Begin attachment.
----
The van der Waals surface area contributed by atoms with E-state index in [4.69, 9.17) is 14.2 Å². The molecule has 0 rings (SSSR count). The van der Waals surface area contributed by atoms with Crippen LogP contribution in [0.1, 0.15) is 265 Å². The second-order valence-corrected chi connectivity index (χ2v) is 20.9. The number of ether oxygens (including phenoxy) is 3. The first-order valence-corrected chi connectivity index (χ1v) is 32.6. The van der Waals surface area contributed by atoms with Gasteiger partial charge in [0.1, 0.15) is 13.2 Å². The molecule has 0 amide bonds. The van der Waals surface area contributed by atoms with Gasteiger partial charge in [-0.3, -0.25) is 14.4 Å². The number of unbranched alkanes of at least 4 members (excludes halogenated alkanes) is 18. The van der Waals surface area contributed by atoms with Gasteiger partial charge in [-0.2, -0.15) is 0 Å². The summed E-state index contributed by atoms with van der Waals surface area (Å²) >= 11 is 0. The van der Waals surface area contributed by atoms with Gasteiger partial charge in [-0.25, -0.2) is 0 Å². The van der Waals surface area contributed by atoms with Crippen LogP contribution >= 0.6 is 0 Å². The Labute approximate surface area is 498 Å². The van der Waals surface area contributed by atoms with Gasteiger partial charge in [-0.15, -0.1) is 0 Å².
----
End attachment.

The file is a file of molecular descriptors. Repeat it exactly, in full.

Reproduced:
The van der Waals surface area contributed by atoms with E-state index in [4.69, 9.17) is 14.2 Å². The molecule has 0 rings (SSSR count). The van der Waals surface area contributed by atoms with Crippen LogP contribution in [0.1, 0.15) is 265 Å². The second-order valence-corrected chi connectivity index (χ2v) is 20.9. The number of ether oxygens (including phenoxy) is 3. The first-order valence-corrected chi connectivity index (χ1v) is 32.6. The van der Waals surface area contributed by atoms with Gasteiger partial charge in [0.1, 0.15) is 13.2 Å². The molecule has 0 amide bonds. The van der Waals surface area contributed by atoms with Gasteiger partial charge in [-0.3, -0.25) is 14.4 Å². The number of unbranched alkanes of at least 4 members (excludes halogenated alkanes) is 18. The van der Waals surface area contributed by atoms with Gasteiger partial charge in [-0.2, -0.15) is 0 Å². The summed E-state index contributed by atoms with van der Waals surface area (Å²) >= 11 is 0. The van der Waals surface area contributed by atoms with Gasteiger partial charge in [-0.25, -0.2) is 0 Å². The van der Waals surface area contributed by atoms with Crippen LogP contribution >= 0.6 is 0 Å². The Labute approximate surface area is 498 Å². The van der Waals surface area contributed by atoms with Gasteiger partial charge in [-0.15, -0.1) is 0 Å².